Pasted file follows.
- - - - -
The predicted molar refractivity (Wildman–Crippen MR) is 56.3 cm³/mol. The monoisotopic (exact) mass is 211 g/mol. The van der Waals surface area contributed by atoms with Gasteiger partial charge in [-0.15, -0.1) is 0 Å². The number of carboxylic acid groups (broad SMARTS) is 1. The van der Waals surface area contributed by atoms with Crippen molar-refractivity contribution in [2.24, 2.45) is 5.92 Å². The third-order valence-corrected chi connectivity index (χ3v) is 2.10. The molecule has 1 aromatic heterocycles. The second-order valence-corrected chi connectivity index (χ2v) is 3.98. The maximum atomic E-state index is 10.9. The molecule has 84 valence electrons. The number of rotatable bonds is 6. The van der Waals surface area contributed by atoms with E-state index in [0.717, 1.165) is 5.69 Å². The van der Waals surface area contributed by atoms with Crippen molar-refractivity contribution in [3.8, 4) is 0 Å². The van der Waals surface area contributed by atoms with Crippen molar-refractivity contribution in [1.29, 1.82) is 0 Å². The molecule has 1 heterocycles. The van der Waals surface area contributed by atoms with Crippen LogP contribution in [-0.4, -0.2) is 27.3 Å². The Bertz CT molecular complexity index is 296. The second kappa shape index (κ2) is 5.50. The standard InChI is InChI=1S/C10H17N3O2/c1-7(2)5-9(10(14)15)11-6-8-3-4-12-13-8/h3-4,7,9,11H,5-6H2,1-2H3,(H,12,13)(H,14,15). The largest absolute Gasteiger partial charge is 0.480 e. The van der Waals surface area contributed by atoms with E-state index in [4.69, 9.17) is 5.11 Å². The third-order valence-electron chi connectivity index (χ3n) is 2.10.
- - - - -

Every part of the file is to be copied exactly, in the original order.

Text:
The predicted molar refractivity (Wildman–Crippen MR) is 56.3 cm³/mol. The monoisotopic (exact) mass is 211 g/mol. The van der Waals surface area contributed by atoms with Gasteiger partial charge in [-0.15, -0.1) is 0 Å². The number of carboxylic acid groups (broad SMARTS) is 1. The van der Waals surface area contributed by atoms with Crippen molar-refractivity contribution in [2.24, 2.45) is 5.92 Å². The third-order valence-corrected chi connectivity index (χ3v) is 2.10. The molecule has 1 aromatic heterocycles. The second-order valence-corrected chi connectivity index (χ2v) is 3.98. The maximum atomic E-state index is 10.9. The molecule has 84 valence electrons. The number of rotatable bonds is 6. The van der Waals surface area contributed by atoms with E-state index in [0.717, 1.165) is 5.69 Å². The van der Waals surface area contributed by atoms with Crippen molar-refractivity contribution in [3.8, 4) is 0 Å². The van der Waals surface area contributed by atoms with Crippen molar-refractivity contribution in [1.29, 1.82) is 0 Å². The molecule has 1 heterocycles. The van der Waals surface area contributed by atoms with Crippen LogP contribution in [-0.4, -0.2) is 27.3 Å². The Bertz CT molecular complexity index is 296. The second kappa shape index (κ2) is 5.50. The standard InChI is InChI=1S/C10H17N3O2/c1-7(2)5-9(10(14)15)11-6-8-3-4-12-13-8/h3-4,7,9,11H,5-6H2,1-2H3,(H,12,13)(H,14,15). The largest absolute Gasteiger partial charge is 0.480 e. The van der Waals surface area contributed by atoms with E-state index in [4.69, 9.17) is 5.11 Å². The third-order valence-electron chi connectivity index (χ3n) is 2.10.